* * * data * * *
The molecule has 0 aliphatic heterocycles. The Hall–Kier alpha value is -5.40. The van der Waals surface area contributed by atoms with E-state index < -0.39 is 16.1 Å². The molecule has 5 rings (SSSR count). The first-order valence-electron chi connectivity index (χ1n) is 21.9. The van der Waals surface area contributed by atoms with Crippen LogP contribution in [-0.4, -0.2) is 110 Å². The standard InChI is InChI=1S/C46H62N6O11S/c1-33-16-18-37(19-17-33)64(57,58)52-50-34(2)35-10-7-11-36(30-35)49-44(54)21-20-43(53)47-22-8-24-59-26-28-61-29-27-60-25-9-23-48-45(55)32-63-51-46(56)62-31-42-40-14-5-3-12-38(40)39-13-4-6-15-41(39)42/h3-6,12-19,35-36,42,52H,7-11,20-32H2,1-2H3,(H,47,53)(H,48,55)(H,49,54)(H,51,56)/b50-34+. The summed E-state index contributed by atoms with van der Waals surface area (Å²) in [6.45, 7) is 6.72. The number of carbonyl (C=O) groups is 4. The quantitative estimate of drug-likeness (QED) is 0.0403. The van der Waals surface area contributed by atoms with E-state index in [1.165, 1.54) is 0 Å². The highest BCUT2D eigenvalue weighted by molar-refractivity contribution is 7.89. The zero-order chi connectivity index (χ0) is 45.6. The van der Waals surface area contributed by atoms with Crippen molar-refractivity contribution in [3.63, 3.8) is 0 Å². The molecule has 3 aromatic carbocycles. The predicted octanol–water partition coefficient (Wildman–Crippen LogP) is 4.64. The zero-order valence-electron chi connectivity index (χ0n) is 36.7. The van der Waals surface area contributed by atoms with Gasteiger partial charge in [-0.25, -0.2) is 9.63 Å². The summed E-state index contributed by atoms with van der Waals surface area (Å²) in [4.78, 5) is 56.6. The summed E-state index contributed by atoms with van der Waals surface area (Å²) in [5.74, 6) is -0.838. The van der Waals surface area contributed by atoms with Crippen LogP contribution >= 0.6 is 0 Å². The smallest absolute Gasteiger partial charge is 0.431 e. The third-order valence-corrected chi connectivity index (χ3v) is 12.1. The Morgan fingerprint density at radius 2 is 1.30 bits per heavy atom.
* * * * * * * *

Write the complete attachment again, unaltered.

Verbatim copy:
The molecule has 0 aliphatic heterocycles. The Hall–Kier alpha value is -5.40. The van der Waals surface area contributed by atoms with E-state index < -0.39 is 16.1 Å². The molecule has 5 rings (SSSR count). The first-order valence-electron chi connectivity index (χ1n) is 21.9. The van der Waals surface area contributed by atoms with Crippen LogP contribution in [-0.4, -0.2) is 110 Å². The standard InChI is InChI=1S/C46H62N6O11S/c1-33-16-18-37(19-17-33)64(57,58)52-50-34(2)35-10-7-11-36(30-35)49-44(54)21-20-43(53)47-22-8-24-59-26-28-61-29-27-60-25-9-23-48-45(55)32-63-51-46(56)62-31-42-40-14-5-3-12-38(40)39-13-4-6-15-41(39)42/h3-6,12-19,35-36,42,52H,7-11,20-32H2,1-2H3,(H,47,53)(H,48,55)(H,49,54)(H,51,56)/b50-34+. The summed E-state index contributed by atoms with van der Waals surface area (Å²) in [6.45, 7) is 6.72. The number of carbonyl (C=O) groups is 4. The quantitative estimate of drug-likeness (QED) is 0.0403. The van der Waals surface area contributed by atoms with E-state index in [1.165, 1.54) is 0 Å². The highest BCUT2D eigenvalue weighted by molar-refractivity contribution is 7.89. The zero-order chi connectivity index (χ0) is 45.6. The van der Waals surface area contributed by atoms with Crippen molar-refractivity contribution in [3.63, 3.8) is 0 Å². The molecule has 3 aromatic carbocycles. The predicted octanol–water partition coefficient (Wildman–Crippen LogP) is 4.64. The zero-order valence-electron chi connectivity index (χ0n) is 36.7. The van der Waals surface area contributed by atoms with Gasteiger partial charge in [-0.25, -0.2) is 9.63 Å². The summed E-state index contributed by atoms with van der Waals surface area (Å²) in [4.78, 5) is 56.6. The summed E-state index contributed by atoms with van der Waals surface area (Å²) in [5.74, 6) is -0.838. The van der Waals surface area contributed by atoms with Crippen LogP contribution >= 0.6 is 0 Å². The smallest absolute Gasteiger partial charge is 0.431 e. The third-order valence-corrected chi connectivity index (χ3v) is 12.1. The Morgan fingerprint density at radius 2 is 1.30 bits per heavy atom.